“At the heart of repair is restoration. At the heart of restoration is conservation.” JB
Just a handful of words. Two short sentences in fact, and yet they are my absolute mantra. Caring is very important when protecting these fine instruments for the next generation.
The most beautiful and probably the most famous instruments we know of today were made in the 18th century.
They have survived due to the careful approach and handling of those few restorers who have been lucky enough to work on them.
I hesitate in using the word ‘valuable’ because monetary value can influence how people feel about ‘less’ valuable instruments, and they are also worthy of my little mantra.
However ‘value’ in terms of how we judge them is slightly different and their historical importance is second to none in helping us understand how to produce the best possible string instruments today.
I think we would agree that the most accomplished makers, whether from the 18th century or the 21st century are celebrated, their instruments showcased to audiences worldwide. Played and listened to with real passion.
But as they are all working objects, pushed to the limits often, they must still be respected at all times, and cared for by the restorers of our generation. My mantra. We must work together in enhancing their working lives and securing their future. We are custodians after all.
Do you remember when you first encountered a violin, viola or cello?
It may have been seeing a relative play or it may be when you were at school, or perhaps at a concert.
An advert maybe or on line, or on that old fashioned thing called a television?! You know one when you see one but look a little closer, there’s so much to discover.
These instruments are works of art as well as tools. They combine the most extraordinary qualities of a Monet and a Lark! They look aesthetically beautiful, the shape is easily recognizable and the colours are distinctive.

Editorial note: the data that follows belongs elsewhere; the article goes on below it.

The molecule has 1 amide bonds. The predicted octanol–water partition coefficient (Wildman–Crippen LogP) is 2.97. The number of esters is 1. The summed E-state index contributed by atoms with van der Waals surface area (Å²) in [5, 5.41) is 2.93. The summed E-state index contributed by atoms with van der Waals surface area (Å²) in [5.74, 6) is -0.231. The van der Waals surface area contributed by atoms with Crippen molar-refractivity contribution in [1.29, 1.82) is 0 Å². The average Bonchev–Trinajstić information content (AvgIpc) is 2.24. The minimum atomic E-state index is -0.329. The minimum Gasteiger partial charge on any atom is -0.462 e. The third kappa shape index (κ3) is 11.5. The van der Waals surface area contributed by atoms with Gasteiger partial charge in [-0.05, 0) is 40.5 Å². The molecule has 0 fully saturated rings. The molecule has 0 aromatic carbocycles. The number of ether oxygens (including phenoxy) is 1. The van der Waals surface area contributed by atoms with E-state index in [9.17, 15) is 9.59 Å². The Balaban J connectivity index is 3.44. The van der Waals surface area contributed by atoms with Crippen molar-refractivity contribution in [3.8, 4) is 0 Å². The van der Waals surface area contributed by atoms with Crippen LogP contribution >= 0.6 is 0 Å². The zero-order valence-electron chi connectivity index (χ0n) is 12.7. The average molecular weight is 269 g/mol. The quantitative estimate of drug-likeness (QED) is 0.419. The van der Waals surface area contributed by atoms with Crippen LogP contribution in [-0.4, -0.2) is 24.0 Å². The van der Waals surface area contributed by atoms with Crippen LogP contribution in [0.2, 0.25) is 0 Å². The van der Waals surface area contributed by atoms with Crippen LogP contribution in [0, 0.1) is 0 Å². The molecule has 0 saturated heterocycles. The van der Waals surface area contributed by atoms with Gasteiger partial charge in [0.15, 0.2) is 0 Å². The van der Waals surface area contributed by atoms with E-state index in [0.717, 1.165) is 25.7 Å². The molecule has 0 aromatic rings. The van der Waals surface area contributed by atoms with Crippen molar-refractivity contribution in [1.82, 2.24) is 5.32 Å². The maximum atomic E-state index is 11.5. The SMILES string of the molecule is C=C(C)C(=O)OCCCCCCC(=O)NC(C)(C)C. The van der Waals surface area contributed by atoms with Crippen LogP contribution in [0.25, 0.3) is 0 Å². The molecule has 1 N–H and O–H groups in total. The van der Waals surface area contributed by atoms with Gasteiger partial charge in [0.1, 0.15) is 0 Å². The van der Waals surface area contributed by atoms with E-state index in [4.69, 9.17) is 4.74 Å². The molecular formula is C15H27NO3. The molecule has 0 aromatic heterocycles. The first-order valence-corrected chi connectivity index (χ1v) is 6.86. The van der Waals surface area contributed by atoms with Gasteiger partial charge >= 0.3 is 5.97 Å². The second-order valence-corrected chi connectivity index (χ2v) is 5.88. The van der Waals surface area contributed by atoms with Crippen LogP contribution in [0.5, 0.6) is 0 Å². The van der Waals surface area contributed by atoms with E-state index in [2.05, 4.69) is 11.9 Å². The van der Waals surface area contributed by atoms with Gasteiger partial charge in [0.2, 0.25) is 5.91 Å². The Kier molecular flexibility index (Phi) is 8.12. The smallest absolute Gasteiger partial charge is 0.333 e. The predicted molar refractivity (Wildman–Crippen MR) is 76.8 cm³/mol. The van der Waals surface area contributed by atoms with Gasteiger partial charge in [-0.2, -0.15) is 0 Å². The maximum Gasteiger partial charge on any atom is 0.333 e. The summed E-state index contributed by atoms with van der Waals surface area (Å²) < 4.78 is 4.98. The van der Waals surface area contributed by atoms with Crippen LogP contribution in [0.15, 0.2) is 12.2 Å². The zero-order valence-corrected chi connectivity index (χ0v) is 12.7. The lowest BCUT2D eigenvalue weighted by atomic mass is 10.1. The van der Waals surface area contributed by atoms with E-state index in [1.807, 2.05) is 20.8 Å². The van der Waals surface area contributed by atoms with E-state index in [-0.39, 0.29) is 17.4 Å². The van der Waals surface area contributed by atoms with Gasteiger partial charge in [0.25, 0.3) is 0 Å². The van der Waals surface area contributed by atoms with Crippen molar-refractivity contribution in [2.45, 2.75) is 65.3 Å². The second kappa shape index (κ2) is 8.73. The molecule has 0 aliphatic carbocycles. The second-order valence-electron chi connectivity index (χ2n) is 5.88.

And whilst looking at it, don’t forget to listen. The sound is unforgettable. Some players/listeners can instantly recognise a specific violin by its sound.
Many players also produce a unique sound all of their own. Combine the two and this all leads to one thing, an individual creating their own amazing voice.
Multiply that by four and you have a distinctive quartet, or multiply again and you have a powerful but tonally recognisable orchestra.
I’m pretty sure we will all have heard the sound of a string instrument before even seeing one and knowing what it is. Even now I am amazed at how much music filters into our daily lives without us realising it, with players pushing through every genre. Watching a film are you aware of the soundtrack, sometimes so subtle you absorb it subconsciously? That still surprises me when I find myself listening to background music instead of the words/actions at the forefront.
And each time a player approaches me with a question or a problem to be solved, I never lose sight of the complexities of these beautiful instruments and their needs, as well as ours.
By respecting these instruments and having a ‘less is more’ approach, things like wood removal or touching up varnish become protective procedures causing minimal invasion.
My little mantra has, for years, been responsible for allowing me to think before diving in. It encourages me to evaluate in my own time. It prevents me from being hasty. It enables me to do what I do best……….care.
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